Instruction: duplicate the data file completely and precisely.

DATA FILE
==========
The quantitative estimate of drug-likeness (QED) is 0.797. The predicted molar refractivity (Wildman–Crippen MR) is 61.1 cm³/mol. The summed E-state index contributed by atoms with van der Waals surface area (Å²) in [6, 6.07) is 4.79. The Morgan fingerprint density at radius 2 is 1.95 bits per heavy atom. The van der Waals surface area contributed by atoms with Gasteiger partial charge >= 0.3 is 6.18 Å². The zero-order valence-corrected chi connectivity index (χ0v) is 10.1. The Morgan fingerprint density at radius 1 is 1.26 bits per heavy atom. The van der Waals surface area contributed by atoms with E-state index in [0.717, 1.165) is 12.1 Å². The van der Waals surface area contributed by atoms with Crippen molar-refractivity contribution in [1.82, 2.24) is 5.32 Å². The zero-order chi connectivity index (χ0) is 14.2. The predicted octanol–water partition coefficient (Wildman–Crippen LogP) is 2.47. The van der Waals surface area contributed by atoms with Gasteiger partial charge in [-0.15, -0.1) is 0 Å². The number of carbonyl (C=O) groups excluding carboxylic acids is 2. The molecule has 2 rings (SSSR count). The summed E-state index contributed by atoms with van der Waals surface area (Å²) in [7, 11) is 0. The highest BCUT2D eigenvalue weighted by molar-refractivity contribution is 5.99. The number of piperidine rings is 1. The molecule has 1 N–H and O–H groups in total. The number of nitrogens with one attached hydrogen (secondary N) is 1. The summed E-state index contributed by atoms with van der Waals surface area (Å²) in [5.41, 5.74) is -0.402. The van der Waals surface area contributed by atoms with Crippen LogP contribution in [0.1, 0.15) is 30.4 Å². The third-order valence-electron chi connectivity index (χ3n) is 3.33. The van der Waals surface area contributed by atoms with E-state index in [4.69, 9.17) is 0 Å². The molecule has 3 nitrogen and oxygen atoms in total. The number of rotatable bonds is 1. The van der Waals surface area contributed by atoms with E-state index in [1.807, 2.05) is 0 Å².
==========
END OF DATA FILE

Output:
The quantitative estimate of drug-likeness (QED) is 0.797. The predicted molar refractivity (Wildman–Crippen MR) is 61.1 cm³/mol. The summed E-state index contributed by atoms with van der Waals surface area (Å²) in [6, 6.07) is 4.79. The Morgan fingerprint density at radius 2 is 1.95 bits per heavy atom. The van der Waals surface area contributed by atoms with Gasteiger partial charge >= 0.3 is 6.18 Å². The zero-order valence-corrected chi connectivity index (χ0v) is 10.1. The Morgan fingerprint density at radius 1 is 1.26 bits per heavy atom. The van der Waals surface area contributed by atoms with E-state index in [0.717, 1.165) is 12.1 Å². The van der Waals surface area contributed by atoms with Crippen molar-refractivity contribution in [1.82, 2.24) is 5.32 Å². The zero-order chi connectivity index (χ0) is 14.2. The predicted octanol–water partition coefficient (Wildman–Crippen LogP) is 2.47. The van der Waals surface area contributed by atoms with Gasteiger partial charge in [-0.15, -0.1) is 0 Å². The number of carbonyl (C=O) groups excluding carboxylic acids is 2. The molecule has 2 rings (SSSR count). The summed E-state index contributed by atoms with van der Waals surface area (Å²) in [7, 11) is 0. The highest BCUT2D eigenvalue weighted by molar-refractivity contribution is 5.99. The number of piperidine rings is 1. The molecule has 1 N–H and O–H groups in total. The number of nitrogens with one attached hydrogen (secondary N) is 1. The summed E-state index contributed by atoms with van der Waals surface area (Å²) in [5.41, 5.74) is -0.402. The van der Waals surface area contributed by atoms with Crippen LogP contribution in [0.1, 0.15) is 30.4 Å². The third-order valence-electron chi connectivity index (χ3n) is 3.33. The van der Waals surface area contributed by atoms with E-state index in [4.69, 9.17) is 0 Å². The molecule has 3 nitrogen and oxygen atoms in total. The number of rotatable bonds is 1. The van der Waals surface area contributed by atoms with E-state index in [1.807, 2.05) is 0 Å².